Cavemen To Columbus

  1. Beer was probably a staple before bread. 1
  2. The world's oldest known recipe is for beer. 2
  3. Alcohol beverages have been produced for at least 12,000 years. 3
  4. Our early ancestors probably began farming not so much to grow food, which they could usually find easily, as to insure a steady supply of ingredients needed to make alcohol beverages. 4
  5. In ancient Egypt, "bread and beer" was a common greeting. 5
  6. Early Egyptian writings urged mothers to send their children to school with plenty of bread and beer for their lunch. 6
  7. The Romans drank a wine containing seawater, pitch, rosin, and turpentine. A Greek traveler asserted that it required getting used to. 7
  8. Bread and Beer! Bread and Beer!
  9. A Chinese imperial edict of about 1,116 B.C. asserted that the use of alcohol in moderation was required by heaven. 8
  10. To the pre-Christian Anglo-Saxons, heaven was not a place to play harps, but a place to visit with other departed and enjoy alcohol beverages. 9
  11. The word "symposium" originally referred to a gathering of men in ancient Greece for an evening of conversation and drinking. 10
  12. Jesus drank alcohol (Matthew 15:11; Luke 7:33-35) and approved of its moderate consumption (Matthew 15:11). 11
  13. St. Paul considered alcohol to be a creation of God and inherently good (1 Timothy 4:4).
  14. The early Church declared that alcohol was an inherently good gift of God to be used and enjoyed. While individuals might choose not to drink, to despise alcohol was heresy.12
  15. It was largely the monasteries that maintained the knowledge and skills during the Middle Ages necessary to produce quality alcohol beverages. 13
  16. Distillation was developed during the Middle Ages, and the resulting alcohol was called aqua vitae or "water of life." 14
  17. The adulteration of alcohol beverage was punishable by death in medieval Scotland. 15
  18. Drinking liqueurs was required at all treaty signings during the Middle Ages. 16

References

  • 1. Braidwood, Robert J., Sauer, Jonathan D., Helback, Hans, Mangelsdorf, Paul C., Cutler, Hugh C., Coon, Careton, S., Linton, Ralph, Stewart, Julian, and Oppenheim, A. Leo. "Symposium: Did Man Once Live by Beer Alone?," American Anthropologist, 1953, 55, pp. 516-526; Katz, S. H. And Voigt, M. M., Bread and Beer: The Early Use of Cereals in the Human Diet, Expedition, 1987, 28, pp. 23-34.
  • 2. Ibid.
  • 3. Patrick, Charles H. Alcohol, Culture, and Society. Durham, North Carolina: Duke University Press, 1952, pp. 12-13. Reprint edition by AMS Press, New York, 1970.
  • 4. Do It Now Foundation, Booze: Why Not Ask Why? Tempe, Arizona: DIN Publications, 1996 (pamphlet).
  • 5. Ghaliounqui, Paul. Fermented Beverages in Antiquity. In: Gastineau, Clifford F., Darby, William J., and Turner, Thomas B. (Eds.) Fermented Food Beverages in Nutrition New York: Academic Press, 1979 pp. 3-19.
  • 6. Heath, D.B. Drinking Occasions: Comparative Perspectives on Alcohol and Culture. Philadelphia, PA: Brunner/Mazel, 2000, p. 78.
  • 7. Erdoes, Richard. 1000 Remarkable Facts about Booze. New York: The Rutledge Press, 1981, p. 88.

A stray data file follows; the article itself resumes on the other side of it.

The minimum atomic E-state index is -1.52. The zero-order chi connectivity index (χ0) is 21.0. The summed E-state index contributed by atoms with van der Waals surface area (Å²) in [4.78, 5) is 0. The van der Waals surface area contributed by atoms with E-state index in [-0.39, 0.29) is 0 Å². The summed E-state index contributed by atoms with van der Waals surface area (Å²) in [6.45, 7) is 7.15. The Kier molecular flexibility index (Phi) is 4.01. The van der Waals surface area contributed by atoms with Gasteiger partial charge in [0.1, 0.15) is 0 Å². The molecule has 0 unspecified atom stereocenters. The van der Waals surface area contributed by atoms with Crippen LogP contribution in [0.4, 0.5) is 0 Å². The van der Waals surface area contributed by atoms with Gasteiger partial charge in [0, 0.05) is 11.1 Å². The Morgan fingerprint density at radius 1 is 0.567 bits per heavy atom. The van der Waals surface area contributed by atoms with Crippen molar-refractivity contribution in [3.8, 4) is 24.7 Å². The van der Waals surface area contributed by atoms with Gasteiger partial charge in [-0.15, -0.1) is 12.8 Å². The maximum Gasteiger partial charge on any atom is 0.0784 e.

• 8. Gernet, Jacques. Daily Life in China on the Eve of the Mongol Invasion 1250-1276. Stanford, California: Stanford University Press, 1962. (Translated by H. M. Wright), p, 139; Balazs, Etienne. Chinese Civilization and Bureaucracy. New Haven, Connecticut: Yale University Press, 1964. (Translated by H. M. Wright).
  • 9. Watney, John. Beer is Best: A History of Beer. London, England: Peter Owen, 1974, p. 15.
  • 10. Babor, Thomas. Alcohol: Customs and Rituals. New York: Chelsea House, 1986, p. 4
  • 11. For additional documentation on the views of Jesus and the early Church see T. Furman Hewitt. A Biblical Perspective on the Use and Abuse of Alcohol and Other Drugs. Raleigh, NC: North Carolina Department of Human Resources. Pastoral Care Council on Alcohol and Drug Abuse, 1980 and Irving W. Raymond. The Teaching of the Early Church on the Use of Wine and Strong Drink. New York: Columbia University Press, 1927. For references to alcohol in the Old Testament categorized into positive and negative and into realms (physical, psychological, social, religious or economic), see John M. O’Brien and Sheldon C. Seller, Attributes of alcohol in the Old Testament. The Drinking and Drug Practices Surveyor, 1982, No. 18, pp. 18-24.
  • 12. Austin, Gregory A. Alcohol in Western Society from Antiquity to 1800: A Chronological History. Santa Barbara, California: ABC-Clio, 1985, pp. 44 and 47-48.
  • 13. Babor, Thomas. Alcohol: Customs and Rituals. New York: Chelsea House, 1986, p. 11; Cherrington, Ernest H. (Ed.) Standard Encyclopedia of the Alcohol Problem. Six vols. Westerville, Ohio: American Issue Publishing, 1925-1930. Vol. 1, p. 405; Seward, Desmond. Monks and Wine. London, England: Trubner and Co., 1878, pp. 15 and 25-35
  • 14. Doxat, John. The World of Drinks and Drinking. New York: Drake Publishers, 1971, p. 80.
  • 15. Cherrington, Ernest H. (Ed.) Standard Encyclopedia of the Alcohol Problem. Six vols. Westerville, Ohio: American Issue Publishing, 1935-1930. Vol. 5, p. 2,383.
  • 16. Ford, G. Wines,Brews, & Spirits. Seattle, Washington: Gene Ford Publications, 1996, p. 116.

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